Effective engagement requires four key elements:
A champion – inside and outside
A supportive organization
People passionate about P2
One of the breakthrough moments for Council members came in a course on “P2 for Decision-Makers”. Michelle says one could see “the light go on” over the heads of Council members as they realized that P2 is not about giving up authority but about sharing power. She knew then, the organizational support was there.
In 2013, Council approved the Community Engagement Charter, and it was implemented the following year. The Charter Action Plan was drawn up, with the Charter Action Team – aptly called “ChAT” – to ensure the Charter stayed front-of-mind.
Staff in each department received IAP2 Foundations training, as well as training in facilitation and survey writing and analytics. P2 tools are also made available to staff, with the P2 Spectrum front and centre. Tools include workshops, world cafes, focus groups, workbooks, telephone town-halls and a relatively new one, Feedback Frames. The City also launched an online portal where people can give their input as and when they need to and an online portal to give people the opportunity.
A very important use of the Community Engagement Charter has been in the development of Burlington’s 2015-2040 Strategic Plan. That plan includes Community Engagement as one of its four pillars. Burlington’s commitment to engagement also reaches out to the next generation(s), realizing that they’re building a city not just for now, but for the future.
P2 practitioners often go to great lengths to evaluate the success of a process. For the San Francisco Municipal Transportation Agency, it was summed up by one top manager this way: “My phone stopped ringing.”
It’s a bit more complicated than that, but fewer phone calls meant fewer angry citizens. Public hostility towards the SFMTA – one of the largest multi-modal transportation systems in the USA – had reached a point where staff was resistant to planning or attending town halls and open houses. The Agency had become seen as a major government entity that simply dropped its projects on the public without considering the citizenry. The leadership readily admitted there was a problem, but had to tackle the big problem of how to solve it.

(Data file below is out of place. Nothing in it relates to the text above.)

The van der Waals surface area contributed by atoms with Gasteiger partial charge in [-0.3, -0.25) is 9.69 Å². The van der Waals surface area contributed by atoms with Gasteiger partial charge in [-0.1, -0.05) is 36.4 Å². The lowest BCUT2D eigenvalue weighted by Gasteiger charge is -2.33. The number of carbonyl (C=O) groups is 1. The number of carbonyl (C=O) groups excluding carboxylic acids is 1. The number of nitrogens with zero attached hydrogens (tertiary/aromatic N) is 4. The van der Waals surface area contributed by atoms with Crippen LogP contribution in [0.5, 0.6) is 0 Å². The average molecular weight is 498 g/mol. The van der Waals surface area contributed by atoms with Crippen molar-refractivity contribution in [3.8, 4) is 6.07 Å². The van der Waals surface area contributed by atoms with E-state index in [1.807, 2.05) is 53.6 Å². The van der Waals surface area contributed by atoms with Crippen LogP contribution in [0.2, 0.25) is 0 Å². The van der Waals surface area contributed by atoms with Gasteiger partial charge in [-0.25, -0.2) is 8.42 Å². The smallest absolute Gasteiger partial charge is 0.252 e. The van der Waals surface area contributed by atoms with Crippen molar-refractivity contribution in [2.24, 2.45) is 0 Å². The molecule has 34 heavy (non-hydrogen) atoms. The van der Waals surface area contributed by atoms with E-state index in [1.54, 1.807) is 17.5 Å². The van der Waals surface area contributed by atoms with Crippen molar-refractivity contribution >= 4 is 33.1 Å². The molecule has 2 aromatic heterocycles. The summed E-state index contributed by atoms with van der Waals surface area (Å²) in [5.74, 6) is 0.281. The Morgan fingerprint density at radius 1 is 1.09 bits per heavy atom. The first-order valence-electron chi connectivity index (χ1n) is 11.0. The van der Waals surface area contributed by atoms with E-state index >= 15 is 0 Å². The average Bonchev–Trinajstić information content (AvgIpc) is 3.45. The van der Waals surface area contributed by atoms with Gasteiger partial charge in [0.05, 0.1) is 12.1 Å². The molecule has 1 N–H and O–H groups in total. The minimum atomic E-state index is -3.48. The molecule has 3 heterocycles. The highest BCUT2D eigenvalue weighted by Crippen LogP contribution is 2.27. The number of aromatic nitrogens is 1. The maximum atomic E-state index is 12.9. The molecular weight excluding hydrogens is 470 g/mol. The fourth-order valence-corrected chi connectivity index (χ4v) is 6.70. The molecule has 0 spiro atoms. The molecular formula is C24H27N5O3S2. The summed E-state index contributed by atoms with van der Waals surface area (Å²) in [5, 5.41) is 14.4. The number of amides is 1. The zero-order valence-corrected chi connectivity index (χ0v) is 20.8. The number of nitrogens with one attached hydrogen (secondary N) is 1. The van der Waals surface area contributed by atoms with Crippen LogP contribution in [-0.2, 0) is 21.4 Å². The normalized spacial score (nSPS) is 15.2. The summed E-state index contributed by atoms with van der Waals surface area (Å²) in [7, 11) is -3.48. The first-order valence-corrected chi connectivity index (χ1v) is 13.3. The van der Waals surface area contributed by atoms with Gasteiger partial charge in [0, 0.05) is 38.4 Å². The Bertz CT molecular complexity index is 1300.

The solution was POETS – the Public Outreach and Engagement Team Strategy, a three-year project to make the public part of SFMTA’s plans and allow the agency to deliver its hundreds of projects successfully.
Deanna DeSedas, Public Outreach and Engagement Manager, says POETS has four key purposes:
a strategy to strengthen relationships and build trust with the community
a process to improve consistency across projects
a model for other departments in the City of San Francisco
a program to support and recognize staff efforts
Deanna and her team researched practices in no fewer than 25 other transportation agencies, and found almost all were in the same boat. She came up with a five-step approach that involved (1) identifying the “pain points”, (2) researching best practices, (3) making recommendations to officials, (4) implementing those recommendations and (5) evaluating and improving the processes. (Right now, SFMTA is at Step 5.)
Deanna’s team found that stakeholder frustration was costing money both through delays in projects and potential lawsuits, and that it was all traceable to the lack of engagement with the community. People were in the dark about the hundreds of projects around the city and there was no consistency in keeping citizens in the loop.